Dear Friends,


On Monday night we will sit around seder tables, and many will say, “How can we go through the seder like normal when we are lo b’seder (not ok).” *


First, we hope you can harness the joy that is possible on Passover. It is possible! As we say in our Derech (Mount Zion “Path”): “We will focus on gratitude and seek joy even in a time of great upheaval.”


Second, we want to share some encouragement and resources to acknowledge the challenges of our time and to use new/old symbols and texts of the Haggadah to open up an evening of deep meaning and connection.


There is no shortage of resources. There are so many ways to talk about October 7th, or not; to change liturgy, or not. Most important is to try to honor the people in the room who are showing up at your seder and figure out the best way to listen and discuss.


Passover is a holiday of paradox. We recline like royalty while we eat the bread of affliction. We rejoice in liberation and diminish our joy when reciting the plagues. This year, especially, we need to open our hearts to hold multiple truths in this paradoxical time.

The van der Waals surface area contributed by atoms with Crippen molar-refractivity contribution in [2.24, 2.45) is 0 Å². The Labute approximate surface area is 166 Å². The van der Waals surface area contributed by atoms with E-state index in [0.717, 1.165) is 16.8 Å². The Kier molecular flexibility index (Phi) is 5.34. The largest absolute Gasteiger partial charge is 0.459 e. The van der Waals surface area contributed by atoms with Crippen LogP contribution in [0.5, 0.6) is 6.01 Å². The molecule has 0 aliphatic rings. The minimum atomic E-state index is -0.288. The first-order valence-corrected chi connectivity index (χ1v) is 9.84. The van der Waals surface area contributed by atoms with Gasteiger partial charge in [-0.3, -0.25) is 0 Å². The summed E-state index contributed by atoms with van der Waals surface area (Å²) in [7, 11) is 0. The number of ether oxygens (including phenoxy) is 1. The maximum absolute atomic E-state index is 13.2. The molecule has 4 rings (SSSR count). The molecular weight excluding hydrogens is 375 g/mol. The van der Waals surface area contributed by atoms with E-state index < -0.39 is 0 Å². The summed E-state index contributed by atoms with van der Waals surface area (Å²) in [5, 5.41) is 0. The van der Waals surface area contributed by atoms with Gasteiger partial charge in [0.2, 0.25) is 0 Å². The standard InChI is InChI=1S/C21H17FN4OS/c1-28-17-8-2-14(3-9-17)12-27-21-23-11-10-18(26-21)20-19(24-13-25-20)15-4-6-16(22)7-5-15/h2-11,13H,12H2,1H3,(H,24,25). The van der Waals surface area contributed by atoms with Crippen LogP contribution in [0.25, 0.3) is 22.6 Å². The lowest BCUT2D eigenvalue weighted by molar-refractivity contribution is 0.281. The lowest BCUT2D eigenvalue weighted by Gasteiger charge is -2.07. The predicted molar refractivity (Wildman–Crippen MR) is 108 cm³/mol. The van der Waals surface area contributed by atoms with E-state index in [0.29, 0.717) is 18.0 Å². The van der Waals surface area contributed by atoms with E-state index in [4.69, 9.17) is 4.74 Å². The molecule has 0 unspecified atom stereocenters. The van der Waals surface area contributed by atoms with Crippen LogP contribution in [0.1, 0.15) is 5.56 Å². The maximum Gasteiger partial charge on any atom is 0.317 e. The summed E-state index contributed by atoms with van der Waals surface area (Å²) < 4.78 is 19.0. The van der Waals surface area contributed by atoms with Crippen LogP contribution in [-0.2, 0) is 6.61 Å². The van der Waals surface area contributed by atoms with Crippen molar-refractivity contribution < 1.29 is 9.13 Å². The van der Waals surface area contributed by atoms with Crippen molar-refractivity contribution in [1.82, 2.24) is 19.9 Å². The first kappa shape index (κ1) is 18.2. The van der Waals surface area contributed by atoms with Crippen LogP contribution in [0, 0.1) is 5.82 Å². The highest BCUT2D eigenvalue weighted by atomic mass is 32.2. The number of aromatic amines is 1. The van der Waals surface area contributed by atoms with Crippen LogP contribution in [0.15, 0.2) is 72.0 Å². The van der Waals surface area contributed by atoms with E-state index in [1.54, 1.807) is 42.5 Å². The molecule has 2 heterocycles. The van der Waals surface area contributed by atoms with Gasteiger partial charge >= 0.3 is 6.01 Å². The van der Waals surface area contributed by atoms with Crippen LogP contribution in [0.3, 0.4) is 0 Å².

Whether you are hosting a seder, attending one, or just reflecting on the meaning of Pesach, we hope these resources will help you find ways to find meaning and even joy in a time such as this.


Chag sameach, happy Passover!


And first, Shabbat shalom,


Adam Stock Spilker, Rabbi

Esther Adler, Rabbi

Jennifer Strauss-Klein, Cantor

Rachel Stock Spilker, Cantor


*Seder is the Hebrew word meaning “order.” The Passover Seder, as told in the Haggadah, is how rabbinic tradition put our story of redemption from Egypt in an “order” with fifteen steps so each of us would feel successful retelling the story.